With an average seeding rate of 5 lb./ac., an average thousand seed weight (TSW) of 5 grams, and 50% seed survival rate, the result is only 5.2 plants per square foot. This doesn’t leave much margin for error — especially given the ideal target is 7 to 10 plants per square foot.
Seed with a lighter TSW can improve your plant counts, but agronomy measures to improve seed survival can also make a big difference. Here are ways to increase seed survival and get more from a seed investment:
Seed shallow. Half an inch to 3/4” below the packer furrow is the recommended seed depth for canola. Being consistently at this depth will reduce days to emergence and give the seedling more vigour when it emerges.
Seed at a consistent depth. The more consistent the better. For some drills, the overall average may be one inch, but the range could be 0”-2”. Too shallow or too deep can both contribute to seed and seedling mortality, and those that do emerge will have highly variable emergence dates, creating an uneven field.
Seed slower to ensure good and even seed depth from all openers. The ideal speed will vary by drill and soil conditions. In general, at higher speeds, rear openers tend to throw more soil over the front rows. Seed in these front rows will be buried deeper, making them slower to emerge — if they emerge at all. Re-check depth when moving from one field to the next.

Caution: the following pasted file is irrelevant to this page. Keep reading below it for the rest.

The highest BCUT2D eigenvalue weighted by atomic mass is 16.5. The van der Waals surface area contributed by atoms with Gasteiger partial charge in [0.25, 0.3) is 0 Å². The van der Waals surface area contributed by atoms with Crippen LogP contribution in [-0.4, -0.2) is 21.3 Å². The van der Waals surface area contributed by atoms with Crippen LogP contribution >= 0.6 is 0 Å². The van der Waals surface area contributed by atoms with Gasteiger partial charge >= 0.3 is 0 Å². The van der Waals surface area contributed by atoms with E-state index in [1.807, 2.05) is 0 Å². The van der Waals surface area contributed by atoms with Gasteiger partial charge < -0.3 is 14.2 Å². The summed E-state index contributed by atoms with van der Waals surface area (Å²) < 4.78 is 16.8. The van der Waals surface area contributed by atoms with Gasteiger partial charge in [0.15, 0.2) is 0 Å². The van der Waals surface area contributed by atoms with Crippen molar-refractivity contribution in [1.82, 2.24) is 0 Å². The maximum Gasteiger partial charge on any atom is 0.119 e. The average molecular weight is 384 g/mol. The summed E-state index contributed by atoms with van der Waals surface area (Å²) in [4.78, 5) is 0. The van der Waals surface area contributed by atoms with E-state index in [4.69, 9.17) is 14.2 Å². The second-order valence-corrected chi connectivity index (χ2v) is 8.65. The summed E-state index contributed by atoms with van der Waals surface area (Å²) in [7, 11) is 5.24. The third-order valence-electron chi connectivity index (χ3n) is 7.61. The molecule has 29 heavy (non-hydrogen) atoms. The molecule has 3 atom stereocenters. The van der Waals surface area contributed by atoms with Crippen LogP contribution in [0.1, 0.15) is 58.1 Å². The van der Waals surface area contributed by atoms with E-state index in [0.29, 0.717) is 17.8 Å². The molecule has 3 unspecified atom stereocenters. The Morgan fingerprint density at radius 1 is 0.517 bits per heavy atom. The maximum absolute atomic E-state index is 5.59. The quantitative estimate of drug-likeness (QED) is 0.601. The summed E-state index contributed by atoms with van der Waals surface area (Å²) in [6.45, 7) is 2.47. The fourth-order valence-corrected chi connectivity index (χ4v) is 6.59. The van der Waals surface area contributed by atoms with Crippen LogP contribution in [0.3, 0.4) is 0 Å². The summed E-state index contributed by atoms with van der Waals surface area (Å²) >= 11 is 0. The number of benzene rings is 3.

Limit seed-placed fertilizer. Nitrogen fertilizer placed in the seed row can increase seedling loss to due toxicity and salt effect. Safe rates of seed-placed nitrogen range from 0 to 50 lb./ac. (over and above N in P fertilizer) depending on soil type, soil moisture conditions and seed-bed utilization. The best practice is to place only phosphate fertilizer with the seed at rates up to 30-40 pounds of phosphate per acre, and then put the rest of the N and other nutrients away from the seed row. The more fertilizer put down at seeding, the farther away it should be from the seed row.
Penetrate trash. Spread residue evenly in the fall, and have a drill that can penetrate trash so all openers place seed into the soil.
Leave a firm seedbed. Openers that fracture the seedbed to place fertilizer lower than the seed may not provide the firm moist seedbed that canola needs. Worn openers that do not provide a defined seed ledge and high fan speeds that cause seed bounce can also reduce an opener’s ability to place seed precisely.
Pack appropriately. In wet conditions, reduce packing pressure to limit hard crusting. In dry conditions, pack more to conserve moisture in the seed row. Packing pressure can be a delicate balance, and often changes by soil type as well as moisture conditions.
Rotate crops. A tight canola rotation will increase the risk from seed and seedling diseases that can prevent emergence.
Seed into warmer soils. This can greatly increase survival, and by late May soils are usually fairly warm or will be soon.